Is Ruby on Rails dead?

Is Ruby on Rails dead?

Many developers worldwide think of Ruby on Rails, a gem of a framework, as a dead one. But, no, it’s still an excellent choice for building web apps. Even though RoR is over 15 years old, it is still very much alive and well in the programming world.

Let’s explore why Ruby on Rails is still a viable option and why developers believe it is dead. 

Ruby on Rails

Ruby on Rails is an MIT-licensed open-source server-side web application framework. It is a framework, not a language, even though it’s written in Ruby, a dynamic, general-purpose programming language from Japan. 

Many entrepreneurs and non-developers get the two mixed up, thinking Rails when they hear Ruby and rarely the other way around. It could be because most Ruby developers use the Ruby on Rails framework for development. Ruby took off as a programming language after the release of Ruby on Rails.

Ruby on Rails in the Web Developer World

When RoR came into the market in 2005, it brought an innovative approach to creating Web applications. Rails introduced the convention-over-configuration software design paradigm. It simplified developer work on many levels, including eliminating boilerplate code.

The MVC pattern and best development practices, such as the DRY principle, became more accessible. This Rails web development strategy allows developers to concentrate on the key features and application logic. It frees them from the complexities of programming. It also improved productivity and allowed developers to deliver MVPs and startup apps more quickly.

Why Ruby on Rails is Considered Dead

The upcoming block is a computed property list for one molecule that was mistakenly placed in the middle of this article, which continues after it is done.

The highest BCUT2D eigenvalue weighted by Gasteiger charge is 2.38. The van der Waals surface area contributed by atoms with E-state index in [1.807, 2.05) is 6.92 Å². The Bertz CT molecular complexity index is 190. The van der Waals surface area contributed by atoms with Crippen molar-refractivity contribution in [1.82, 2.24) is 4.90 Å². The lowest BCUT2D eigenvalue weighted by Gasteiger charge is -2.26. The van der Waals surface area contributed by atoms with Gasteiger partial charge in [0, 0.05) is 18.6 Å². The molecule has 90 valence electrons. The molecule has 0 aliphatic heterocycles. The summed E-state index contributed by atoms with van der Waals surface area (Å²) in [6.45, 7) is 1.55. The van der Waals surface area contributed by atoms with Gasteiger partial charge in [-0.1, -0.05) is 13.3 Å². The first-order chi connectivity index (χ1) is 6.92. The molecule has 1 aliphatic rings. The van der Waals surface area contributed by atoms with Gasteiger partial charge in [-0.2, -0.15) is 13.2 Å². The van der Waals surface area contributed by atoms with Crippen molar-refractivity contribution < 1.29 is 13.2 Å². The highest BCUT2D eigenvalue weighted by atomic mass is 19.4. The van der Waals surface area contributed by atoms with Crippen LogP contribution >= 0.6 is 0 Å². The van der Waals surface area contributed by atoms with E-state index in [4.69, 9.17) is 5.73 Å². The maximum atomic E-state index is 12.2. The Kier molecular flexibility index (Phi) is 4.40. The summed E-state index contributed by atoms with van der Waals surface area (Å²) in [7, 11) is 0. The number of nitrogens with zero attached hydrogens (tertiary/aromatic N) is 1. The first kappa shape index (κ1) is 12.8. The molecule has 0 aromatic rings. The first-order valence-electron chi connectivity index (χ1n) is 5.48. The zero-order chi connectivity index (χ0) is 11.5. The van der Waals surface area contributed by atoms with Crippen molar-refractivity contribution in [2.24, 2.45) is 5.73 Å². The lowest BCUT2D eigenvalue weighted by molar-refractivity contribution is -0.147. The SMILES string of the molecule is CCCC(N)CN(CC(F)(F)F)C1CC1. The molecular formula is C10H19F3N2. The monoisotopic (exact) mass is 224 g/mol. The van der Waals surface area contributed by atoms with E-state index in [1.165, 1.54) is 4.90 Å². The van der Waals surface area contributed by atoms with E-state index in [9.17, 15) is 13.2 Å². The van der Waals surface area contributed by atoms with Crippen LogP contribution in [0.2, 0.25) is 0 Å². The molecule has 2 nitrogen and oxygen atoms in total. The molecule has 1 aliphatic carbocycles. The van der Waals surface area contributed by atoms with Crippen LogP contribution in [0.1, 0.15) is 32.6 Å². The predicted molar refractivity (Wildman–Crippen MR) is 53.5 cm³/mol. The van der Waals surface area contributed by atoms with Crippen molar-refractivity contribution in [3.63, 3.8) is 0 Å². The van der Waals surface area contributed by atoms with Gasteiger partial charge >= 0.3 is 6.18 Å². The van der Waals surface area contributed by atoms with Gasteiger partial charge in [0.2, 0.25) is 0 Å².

Now it’s time to dissect the reasons why Ruby on Rails is considered dead by many developers. Check out the main reasons behind this misconception. 

  • Slow Performance
  • Scalability Problems
  • Mature and Boring

1. Slow Performance

Although Rails is slower than Node.js or Golang in terms of runtime, this is only noticeable with large-scale products and traffic. Even if it isn’t an extensive application with many requesters and users, Rails isn’t always to blame for the slow speed. There are also the server architecture and database to consider.

Even large applications or parts written in Rails can be extremely fast with a well-thought-out structure and infrastructure. Basecamp, Airbnb, and GitHub are a few instances of large-scale RoR applications.

So are you wondering about the negative comments on Ruby on Rails? 

Inexperienced developers are likely to write lousy code because Rails offers so much. The performance will significantly suffer from incorrectly written code. These issues are being addressed in Ruby, as are the inherent performance issues that RoR faces. 

2. Scalability Problems

To begin, it is not appropriate to blame only the framework for issues with scalability and the inability to meet the demands of a large number of users. Every component of the server’s infrastructure–not just the backend for the web application, must be appropriately set up to handle requests for the application to be able to respond promptly.

  • After Twitter switched from Rails to Scala, Ruby on Rails was criticized for being hard to scale. It probably sparked the discussion about RoR’s scalability.
  • It’s essential to remember that the traffic volume in question is comparable to that of Twitter. 
  • Available scaling options for Rails are code optimization, service-oriented architecture, and horizontal scalability. 

3. Mature and Boring